It’s also possible that health insurance costs will come in lower than budgeted, Dachowitz said.

The Norwalk Board of Estimate and Taxation meets Monday on Zoom. At lower left is Mayor Harry Rilling.

Last year, Rilling said he’d asked his department heads to cut .5% from their budgets.

“I plan on doing the same thing this time around,” he said Monday. “And I will give them so much credit because last time, some of them found not only the .5% …they found more.”

He said, “The budget you see right now will look a little different when we’re coming out on the other side with a final budget recommendation for approval for this board, for a cap recommendation from the Common Council…. It’s our job to look at this budget and find out where we might be able to make some more cuts someplace, we’ve got a few things that we can shift around. And so as I said, it’s a work in progress.”

4 comments

Stuart Garrelick February 8, 2022 at 11:17 am

I hope Mr. Dachowitz’s confidence in the Efficiency Study is well founded.
I have never forgotten when I was in the Army and was told to order new waiting room furniture for the dental clinic. When I replied that we did not need new furniture I was told if you don’t spend the money your allocation will be cut next year. When I still refused, the furniture was ordered for me. That’s the kind of budgeting and efficiency that just keeps expenses rising systemically. We need to encourage savings without punishing the savers with lowered allocations!

Norwalk Lost February 8, 2022 at 1:19 pm

Are you listening to the mayor’s words BOE

” because we recognize the fact that we can’t keep taxing our residents to a point where they can’t afford to stay in their own homes” or is it business as usual?

Why hasn’t the city installed an independent watchdog to monitor salaries and a top heavy administration staff.

Clearly one does not need a Harvard education where cost saving can be achieved . . . cut cut cut.

Piberman February 8, 2022 at 2:15 pm

The annual budget discussion period allows citizens the opportunity to express their views on how City officials provide services. Its a fair assessment that over recent decades City Hall has provided good quality public services. But for our public schools, absorbing about 70% of our City’s budget, the story is very different. Most of our school grads are failing to meet Ct Education Dept standards. Nor do most secure 4 college degrees. Yet our BOE matches salaries of surrounding school systems with national reparations for excellence. And then advertises our distress with highest paid Supt in CT.

Giving major budget increases each year to our public schools reinforces the notion that Norwalk residents are unconcerned about our public school’s inability to educate our children to conventional CT standards. That surely sends the wrong message. If we want better results we need a 2 pronged approach. First, hold the budget fixed to express our displeasure. Second, demand from the leaders of our One Party City to solicit the services of City residents with backgrounds and talents comparable to the high standards of BOE service traditionally found in our surrounding towns. Our surrounding towns leaders vigorously encourage their most capable citizens to volunteer on our BOE. Norwalk’s leaders have different expectations. Comparing resumes says all that’s needed between our standards for BOE service and surrounding towns. Our surrounding towns have much higher standards for BOE service and requirements.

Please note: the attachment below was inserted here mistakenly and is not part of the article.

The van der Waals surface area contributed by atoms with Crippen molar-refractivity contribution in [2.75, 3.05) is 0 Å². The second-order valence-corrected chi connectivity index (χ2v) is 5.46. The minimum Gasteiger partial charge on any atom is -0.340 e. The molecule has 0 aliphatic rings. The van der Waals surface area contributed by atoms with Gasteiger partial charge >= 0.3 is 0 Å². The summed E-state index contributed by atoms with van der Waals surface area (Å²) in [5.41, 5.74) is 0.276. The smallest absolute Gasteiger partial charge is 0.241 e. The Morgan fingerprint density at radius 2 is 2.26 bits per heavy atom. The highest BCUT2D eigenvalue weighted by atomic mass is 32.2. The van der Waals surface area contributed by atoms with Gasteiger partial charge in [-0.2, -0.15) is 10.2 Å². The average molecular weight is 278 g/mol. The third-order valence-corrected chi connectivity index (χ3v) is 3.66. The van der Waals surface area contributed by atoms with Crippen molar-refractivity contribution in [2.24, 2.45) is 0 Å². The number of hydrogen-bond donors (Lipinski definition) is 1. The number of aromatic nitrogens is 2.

There’s nothing more important for our City officials to do than secure high standard public schools. Not paying high salaries but meeting CT Edu Dept standards and securing college degrees for our kids. Budget time is a good time to express our severe disappointment with our BOEs. They’re not educating our kids properly. Doubters can pull down the CT Edu Dept website and ask why we can’t do better. Giving more funding to the BOE doesn’t improve student achievement. That just gives out higher salaries.

Raising student achievement requires a BOE committed to that goal with the abilities and backgrounds required for the task. Our surrounding towns are deeply proud of their public schools. We spent comparable monies but remain deeply disappointed. So at Budget time lets send a message to our BOE. “Do your job that you were elected to do”. And explain why we have CT’s highest paid Supt.

Seriously? February 8, 2022 at 5:07 pm

Mr. Dachowitz seems to be a pitbull, and I say that in admiration of his ability to see through the ridiculousness of the board of education’s demands and to hold his ground, unintimidated by the complaints about the “financial cliff.” The superintendent climbed the cliff and now she wants the city taxpayers to keep her and her NYC friends up there.

As part of the efficiency study, or in a separate study, I wish someone would compare the number of administrators in Dr. Estrella’s second year with the number of administrators EVER BEFORE IN NPS. The board should be looking at cutting administrative and even some instructional coaching positions in the schools. Where is the value added from all of the additional spending?

If the mayor is truly concerned about the taxpayers’ pocketbooks, he won’t dig too deeply into the rainy day fund because a true rainy day, even a rainy year or more, may oneday arrive.